Bureaucratic delays have left hundreds of thousands of benefit claimants struggling without income for weeks after being made jobless, forcing many to turn to food banks, according to the chair of an all-party MPs’ group on hunger.
Over the past 12 months, more than 90,000 people waited more than three weeks for their unemployment benefit applications to be processed, while 242,000 waited more than two weeks, according to Department of Work and Pensions (DWP) figures obtained by Labour MP Frank Field.
Field, who also chairs the Commons work and pensions select committee, called on ministers to set a new five-day target for processing benefit claims in order to dramatically cut the numbers of people reliant on food banks.
Figures published last week by the UK’s biggest food bank network, the Trussell Trust, show that delays were the principal reason behind the referral of 27% of its food bank users over the six months from April.
A parliamentary inquiry last year heard evidence from charities that long waits for benefit payments – in extreme cases up to 20 weeks – forced claimants into debt and “survival crime”, such as shoplifting, as well as triggering stress, mental illness and homelessness.
The DWP’s targets are to process 90% of jobseeker’s allowance (JSA) claims, and 85% of employment and support allowance (ESA) claims, within 10 working days. It is close to meeting the former target and has surpassed the latter.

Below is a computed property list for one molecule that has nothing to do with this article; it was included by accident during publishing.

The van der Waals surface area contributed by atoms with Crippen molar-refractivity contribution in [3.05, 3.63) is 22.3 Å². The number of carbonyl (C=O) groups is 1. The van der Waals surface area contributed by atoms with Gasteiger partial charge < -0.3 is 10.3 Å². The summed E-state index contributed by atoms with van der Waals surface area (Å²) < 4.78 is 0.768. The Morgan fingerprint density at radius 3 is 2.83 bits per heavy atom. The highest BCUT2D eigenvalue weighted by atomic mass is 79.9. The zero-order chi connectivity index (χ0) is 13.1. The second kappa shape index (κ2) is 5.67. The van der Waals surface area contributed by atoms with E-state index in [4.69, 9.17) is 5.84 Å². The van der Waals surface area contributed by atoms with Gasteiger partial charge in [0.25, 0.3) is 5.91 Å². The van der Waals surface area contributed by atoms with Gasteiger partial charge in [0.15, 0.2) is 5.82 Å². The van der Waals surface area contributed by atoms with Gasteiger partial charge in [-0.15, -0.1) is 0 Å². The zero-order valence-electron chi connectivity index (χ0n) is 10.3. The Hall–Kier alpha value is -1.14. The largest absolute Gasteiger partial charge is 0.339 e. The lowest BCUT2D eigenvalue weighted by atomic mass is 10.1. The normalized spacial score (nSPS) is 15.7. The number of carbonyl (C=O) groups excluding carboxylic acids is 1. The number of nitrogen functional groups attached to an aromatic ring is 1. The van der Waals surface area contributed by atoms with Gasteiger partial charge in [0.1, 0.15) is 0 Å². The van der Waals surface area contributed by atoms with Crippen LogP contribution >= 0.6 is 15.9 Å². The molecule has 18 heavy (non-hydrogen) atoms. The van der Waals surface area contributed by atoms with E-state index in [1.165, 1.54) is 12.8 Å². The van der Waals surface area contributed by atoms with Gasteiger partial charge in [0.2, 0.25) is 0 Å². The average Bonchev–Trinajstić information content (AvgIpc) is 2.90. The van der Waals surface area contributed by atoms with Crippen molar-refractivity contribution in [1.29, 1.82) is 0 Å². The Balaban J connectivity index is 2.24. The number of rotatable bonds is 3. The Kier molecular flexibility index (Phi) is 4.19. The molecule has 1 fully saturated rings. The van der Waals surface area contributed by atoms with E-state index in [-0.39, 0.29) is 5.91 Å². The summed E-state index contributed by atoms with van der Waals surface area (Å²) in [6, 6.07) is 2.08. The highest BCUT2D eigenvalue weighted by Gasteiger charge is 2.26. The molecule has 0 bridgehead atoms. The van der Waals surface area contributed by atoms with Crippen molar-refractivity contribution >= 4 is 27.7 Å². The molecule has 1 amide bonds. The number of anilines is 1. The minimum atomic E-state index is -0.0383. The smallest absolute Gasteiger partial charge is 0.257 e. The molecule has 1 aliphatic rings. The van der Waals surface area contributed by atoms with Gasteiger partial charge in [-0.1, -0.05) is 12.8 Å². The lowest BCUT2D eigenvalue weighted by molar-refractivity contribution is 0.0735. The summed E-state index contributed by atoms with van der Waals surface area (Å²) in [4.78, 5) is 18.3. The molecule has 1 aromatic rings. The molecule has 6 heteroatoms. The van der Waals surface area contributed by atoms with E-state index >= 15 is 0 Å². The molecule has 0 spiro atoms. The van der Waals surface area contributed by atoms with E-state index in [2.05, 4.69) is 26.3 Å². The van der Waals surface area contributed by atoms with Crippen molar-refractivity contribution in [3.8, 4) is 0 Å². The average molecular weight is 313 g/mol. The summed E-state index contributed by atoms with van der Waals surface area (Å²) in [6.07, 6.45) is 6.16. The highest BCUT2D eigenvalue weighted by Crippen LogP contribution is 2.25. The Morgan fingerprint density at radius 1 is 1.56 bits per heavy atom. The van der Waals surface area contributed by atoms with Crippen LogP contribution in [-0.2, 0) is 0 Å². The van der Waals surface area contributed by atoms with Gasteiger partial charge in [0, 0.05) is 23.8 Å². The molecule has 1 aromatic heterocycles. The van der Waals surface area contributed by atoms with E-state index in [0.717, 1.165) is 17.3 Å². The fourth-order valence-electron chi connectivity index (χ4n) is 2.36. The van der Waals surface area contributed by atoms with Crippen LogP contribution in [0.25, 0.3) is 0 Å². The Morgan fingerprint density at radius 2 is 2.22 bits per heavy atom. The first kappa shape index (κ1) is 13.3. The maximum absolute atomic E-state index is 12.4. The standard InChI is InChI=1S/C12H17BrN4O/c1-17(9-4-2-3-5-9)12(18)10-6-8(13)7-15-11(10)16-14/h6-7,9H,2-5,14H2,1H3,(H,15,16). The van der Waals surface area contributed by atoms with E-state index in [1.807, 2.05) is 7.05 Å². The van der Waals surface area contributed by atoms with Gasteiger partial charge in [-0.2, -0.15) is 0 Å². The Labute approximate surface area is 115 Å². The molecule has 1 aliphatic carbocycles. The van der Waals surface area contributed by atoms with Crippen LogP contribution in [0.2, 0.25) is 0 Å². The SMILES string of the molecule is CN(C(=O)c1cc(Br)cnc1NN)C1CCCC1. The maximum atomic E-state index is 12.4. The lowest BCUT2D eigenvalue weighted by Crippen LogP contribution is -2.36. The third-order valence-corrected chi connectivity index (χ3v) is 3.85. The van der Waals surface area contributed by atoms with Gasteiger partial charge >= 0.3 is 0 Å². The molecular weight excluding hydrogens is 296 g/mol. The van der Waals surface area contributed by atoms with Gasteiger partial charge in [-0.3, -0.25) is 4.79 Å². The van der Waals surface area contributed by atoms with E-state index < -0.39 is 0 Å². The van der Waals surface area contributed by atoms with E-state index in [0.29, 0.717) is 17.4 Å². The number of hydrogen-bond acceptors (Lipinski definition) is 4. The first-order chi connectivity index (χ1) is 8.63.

However, Field argues that the targets are too timid, and that too many claimants are left for too long without support. DWP figures reveal that 1.1 million people waited longer than five days to receive benefit payments between October 2015 and September 2016.
He said: “This new set of data reveals for the first time the scale of the challenge confronting the government if it is to help reduce the numbers of people relying on food banks.
“We now know that improvements are needed to speed up the processing of two-thirds of JSA claims, and a little under half of ESA claims, to ensure nobody needs to wait more than five days to establish an income during times of need.
“The government has made much progress against its current 10-day target. It now needs to set itself a new, bold target of having all claims paid within a five-day period.
“Britain’s food banks, as well as the nation’s hungry, could breathe a collective sigh of relief if this were to be made a reality.”
Poverty campaigners are concerned that the built-in 42-day delay for processing initial universal credit claims will exacerbate hunger and debt among the poorest claimants as the new benefit is rolled out across the UK.
Although DWP cash advances on benefits and hardship loans are technically available to help tide over claimants until their first payment, there are concerns that too often they are not offered to claimants.
A study published this summer by West Cheshire food bank with academics from Chester and Oxford Universities found that benefit delays, which accounted for 20% of all referrals, typically triggered a crisis that left food bank clients dependent on charity food parcels for four weeks.
A DWP spokesperson said: “The reality is that the vast majority of benefits are paid on time and we have made huge improvements to the service we provide.
“As many as nine out of 10 JSA and ESA claims are processed within 10 days, meaning benefits are now paid faster than ever before. Reasons for food bank use are complex so it’s misleading to link them to any one issue.
“We continue to spend about £90bn on working-age benefits, hardship payments and benefit advances. And budgeting loans are all available to those who need them.”